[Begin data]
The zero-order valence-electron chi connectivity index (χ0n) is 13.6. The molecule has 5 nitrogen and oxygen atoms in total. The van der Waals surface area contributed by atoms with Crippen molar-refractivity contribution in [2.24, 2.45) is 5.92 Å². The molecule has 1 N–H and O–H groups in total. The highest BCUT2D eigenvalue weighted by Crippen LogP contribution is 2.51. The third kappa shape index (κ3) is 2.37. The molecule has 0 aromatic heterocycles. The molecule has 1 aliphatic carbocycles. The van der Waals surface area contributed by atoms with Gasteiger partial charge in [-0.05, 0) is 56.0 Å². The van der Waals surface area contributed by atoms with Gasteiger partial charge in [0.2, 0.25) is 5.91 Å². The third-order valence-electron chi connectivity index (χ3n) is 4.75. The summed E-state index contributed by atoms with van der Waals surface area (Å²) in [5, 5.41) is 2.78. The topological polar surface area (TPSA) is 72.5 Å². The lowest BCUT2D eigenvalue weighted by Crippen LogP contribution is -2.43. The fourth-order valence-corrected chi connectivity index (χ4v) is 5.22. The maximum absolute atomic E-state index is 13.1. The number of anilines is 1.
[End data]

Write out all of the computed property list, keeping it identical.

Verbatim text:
The zero-order valence-electron chi connectivity index (χ0n) is 13.6. The molecule has 5 nitrogen and oxygen atoms in total. The van der Waals surface area contributed by atoms with Crippen molar-refractivity contribution in [2.24, 2.45) is 5.92 Å². The molecule has 1 N–H and O–H groups in total. The highest BCUT2D eigenvalue weighted by Crippen LogP contribution is 2.51. The third kappa shape index (κ3) is 2.37. The molecule has 0 aromatic heterocycles. The molecule has 1 aliphatic carbocycles. The van der Waals surface area contributed by atoms with Gasteiger partial charge in [-0.05, 0) is 56.0 Å². The van der Waals surface area contributed by atoms with Gasteiger partial charge in [0.2, 0.25) is 5.91 Å². The third-order valence-electron chi connectivity index (χ3n) is 4.75. The summed E-state index contributed by atoms with van der Waals surface area (Å²) in [5, 5.41) is 2.78. The topological polar surface area (TPSA) is 72.5 Å². The lowest BCUT2D eigenvalue weighted by Crippen LogP contribution is -2.43. The fourth-order valence-corrected chi connectivity index (χ4v) is 5.22. The maximum absolute atomic E-state index is 13.1. The number of anilines is 1.